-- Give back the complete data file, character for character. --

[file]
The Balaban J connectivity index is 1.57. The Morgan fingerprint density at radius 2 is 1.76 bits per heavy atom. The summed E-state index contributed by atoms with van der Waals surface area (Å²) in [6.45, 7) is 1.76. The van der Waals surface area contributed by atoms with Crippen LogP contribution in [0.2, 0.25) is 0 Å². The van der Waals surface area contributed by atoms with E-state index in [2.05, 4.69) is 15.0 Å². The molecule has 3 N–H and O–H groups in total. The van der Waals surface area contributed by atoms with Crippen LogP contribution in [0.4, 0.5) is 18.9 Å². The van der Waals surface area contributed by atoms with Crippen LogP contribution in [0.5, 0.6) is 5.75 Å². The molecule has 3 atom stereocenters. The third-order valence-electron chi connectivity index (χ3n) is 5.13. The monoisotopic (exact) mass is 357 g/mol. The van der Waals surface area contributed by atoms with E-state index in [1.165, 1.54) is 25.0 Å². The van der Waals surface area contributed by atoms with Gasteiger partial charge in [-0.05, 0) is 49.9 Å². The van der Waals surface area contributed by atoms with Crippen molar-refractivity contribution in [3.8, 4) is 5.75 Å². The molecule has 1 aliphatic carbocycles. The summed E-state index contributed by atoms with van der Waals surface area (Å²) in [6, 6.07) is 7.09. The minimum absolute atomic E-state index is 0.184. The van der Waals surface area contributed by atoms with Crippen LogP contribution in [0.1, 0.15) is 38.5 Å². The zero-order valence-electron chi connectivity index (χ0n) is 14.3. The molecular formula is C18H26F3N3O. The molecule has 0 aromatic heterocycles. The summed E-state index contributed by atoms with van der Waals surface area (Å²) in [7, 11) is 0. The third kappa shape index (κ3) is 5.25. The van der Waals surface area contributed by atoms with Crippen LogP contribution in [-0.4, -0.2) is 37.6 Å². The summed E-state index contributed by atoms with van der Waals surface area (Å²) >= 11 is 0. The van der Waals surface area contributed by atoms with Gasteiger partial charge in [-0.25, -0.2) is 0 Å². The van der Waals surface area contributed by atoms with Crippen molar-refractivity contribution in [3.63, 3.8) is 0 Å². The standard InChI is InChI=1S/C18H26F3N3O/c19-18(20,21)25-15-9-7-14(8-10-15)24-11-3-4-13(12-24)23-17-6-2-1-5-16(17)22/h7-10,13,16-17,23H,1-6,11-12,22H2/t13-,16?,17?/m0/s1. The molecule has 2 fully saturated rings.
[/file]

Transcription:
The Balaban J connectivity index is 1.57. The Morgan fingerprint density at radius 2 is 1.76 bits per heavy atom. The summed E-state index contributed by atoms with van der Waals surface area (Å²) in [6.45, 7) is 1.76. The van der Waals surface area contributed by atoms with Crippen LogP contribution in [0.2, 0.25) is 0 Å². The van der Waals surface area contributed by atoms with E-state index in [2.05, 4.69) is 15.0 Å². The molecule has 3 N–H and O–H groups in total. The van der Waals surface area contributed by atoms with Crippen LogP contribution in [0.4, 0.5) is 18.9 Å². The van der Waals surface area contributed by atoms with Crippen LogP contribution in [0.5, 0.6) is 5.75 Å². The molecule has 3 atom stereocenters. The third-order valence-electron chi connectivity index (χ3n) is 5.13. The monoisotopic (exact) mass is 357 g/mol. The van der Waals surface area contributed by atoms with E-state index in [1.165, 1.54) is 25.0 Å². The van der Waals surface area contributed by atoms with Gasteiger partial charge in [-0.05, 0) is 49.9 Å². The van der Waals surface area contributed by atoms with Crippen molar-refractivity contribution in [3.8, 4) is 5.75 Å². The molecule has 1 aliphatic carbocycles. The summed E-state index contributed by atoms with van der Waals surface area (Å²) in [6, 6.07) is 7.09. The minimum absolute atomic E-state index is 0.184. The van der Waals surface area contributed by atoms with Crippen LogP contribution in [0.1, 0.15) is 38.5 Å². The zero-order valence-electron chi connectivity index (χ0n) is 14.3. The molecular formula is C18H26F3N3O. The molecule has 0 aromatic heterocycles. The summed E-state index contributed by atoms with van der Waals surface area (Å²) in [7, 11) is 0. The third kappa shape index (κ3) is 5.25. The van der Waals surface area contributed by atoms with Crippen LogP contribution in [-0.4, -0.2) is 37.6 Å². The summed E-state index contributed by atoms with van der Waals surface area (Å²) >= 11 is 0. The van der Waals surface area contributed by atoms with Gasteiger partial charge in [-0.25, -0.2) is 0 Å². The van der Waals surface area contributed by atoms with Crippen molar-refractivity contribution in [3.63, 3.8) is 0 Å². The standard InChI is InChI=1S/C18H26F3N3O/c19-18(20,21)25-15-9-7-14(8-10-15)24-11-3-4-13(12-24)23-17-6-2-1-5-16(17)22/h7-10,13,16-17,23H,1-6,11-12,22H2/t13-,16?,17?/m0/s1. The molecule has 2 fully saturated rings.